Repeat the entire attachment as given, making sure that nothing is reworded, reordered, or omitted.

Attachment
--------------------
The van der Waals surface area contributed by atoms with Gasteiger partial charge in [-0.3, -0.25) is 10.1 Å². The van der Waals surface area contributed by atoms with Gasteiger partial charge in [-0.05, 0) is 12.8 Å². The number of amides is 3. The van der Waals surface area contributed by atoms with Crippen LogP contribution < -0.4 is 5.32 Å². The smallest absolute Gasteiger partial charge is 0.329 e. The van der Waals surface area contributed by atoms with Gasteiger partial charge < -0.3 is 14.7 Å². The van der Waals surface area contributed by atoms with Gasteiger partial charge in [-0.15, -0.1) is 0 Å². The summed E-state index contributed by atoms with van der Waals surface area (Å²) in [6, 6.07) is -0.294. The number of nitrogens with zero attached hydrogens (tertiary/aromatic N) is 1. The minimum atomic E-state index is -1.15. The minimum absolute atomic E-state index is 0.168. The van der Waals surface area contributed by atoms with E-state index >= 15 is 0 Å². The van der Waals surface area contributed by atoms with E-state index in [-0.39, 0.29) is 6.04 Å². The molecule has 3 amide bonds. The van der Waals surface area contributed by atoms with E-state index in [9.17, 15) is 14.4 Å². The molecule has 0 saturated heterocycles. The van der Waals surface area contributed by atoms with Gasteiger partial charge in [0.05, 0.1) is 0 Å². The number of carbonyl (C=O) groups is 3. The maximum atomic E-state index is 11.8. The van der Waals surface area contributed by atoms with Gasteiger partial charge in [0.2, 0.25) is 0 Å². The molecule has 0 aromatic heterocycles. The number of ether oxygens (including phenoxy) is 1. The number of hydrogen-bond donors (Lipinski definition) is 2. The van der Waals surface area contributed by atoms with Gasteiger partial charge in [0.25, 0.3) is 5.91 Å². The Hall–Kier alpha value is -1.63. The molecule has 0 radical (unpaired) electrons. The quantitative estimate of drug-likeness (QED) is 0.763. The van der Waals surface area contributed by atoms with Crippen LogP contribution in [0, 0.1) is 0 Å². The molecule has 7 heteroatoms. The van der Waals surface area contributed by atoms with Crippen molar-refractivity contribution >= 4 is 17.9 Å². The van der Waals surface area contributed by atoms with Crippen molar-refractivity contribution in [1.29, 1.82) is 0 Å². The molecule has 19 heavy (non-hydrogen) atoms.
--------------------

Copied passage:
The van der Waals surface area contributed by atoms with Gasteiger partial charge in [-0.3, -0.25) is 10.1 Å². The van der Waals surface area contributed by atoms with Gasteiger partial charge in [-0.05, 0) is 12.8 Å². The number of amides is 3. The van der Waals surface area contributed by atoms with Crippen LogP contribution < -0.4 is 5.32 Å². The smallest absolute Gasteiger partial charge is 0.329 e. The van der Waals surface area contributed by atoms with Gasteiger partial charge < -0.3 is 14.7 Å². The van der Waals surface area contributed by atoms with Gasteiger partial charge in [-0.15, -0.1) is 0 Å². The summed E-state index contributed by atoms with van der Waals surface area (Å²) in [6, 6.07) is -0.294. The number of nitrogens with zero attached hydrogens (tertiary/aromatic N) is 1. The minimum atomic E-state index is -1.15. The minimum absolute atomic E-state index is 0.168. The van der Waals surface area contributed by atoms with E-state index >= 15 is 0 Å². The van der Waals surface area contributed by atoms with E-state index in [-0.39, 0.29) is 6.04 Å². The molecule has 3 amide bonds. The van der Waals surface area contributed by atoms with E-state index in [9.17, 15) is 14.4 Å². The molecule has 0 saturated heterocycles. The van der Waals surface area contributed by atoms with Gasteiger partial charge in [0.05, 0.1) is 0 Å². The number of carbonyl (C=O) groups is 3. The maximum atomic E-state index is 11.8. The van der Waals surface area contributed by atoms with Gasteiger partial charge in [0.2, 0.25) is 0 Å². The molecule has 0 aromatic heterocycles. The number of ether oxygens (including phenoxy) is 1. The number of hydrogen-bond donors (Lipinski definition) is 2. The van der Waals surface area contributed by atoms with Gasteiger partial charge in [0.25, 0.3) is 5.91 Å². The Hall–Kier alpha value is -1.63. The molecule has 0 radical (unpaired) electrons. The quantitative estimate of drug-likeness (QED) is 0.763. The van der Waals surface area contributed by atoms with Crippen LogP contribution in [0, 0.1) is 0 Å². The molecule has 7 heteroatoms. The van der Waals surface area contributed by atoms with Crippen molar-refractivity contribution >= 4 is 17.9 Å². The van der Waals surface area contributed by atoms with Crippen molar-refractivity contribution in [1.29, 1.82) is 0 Å². The molecule has 19 heavy (non-hydrogen) atoms.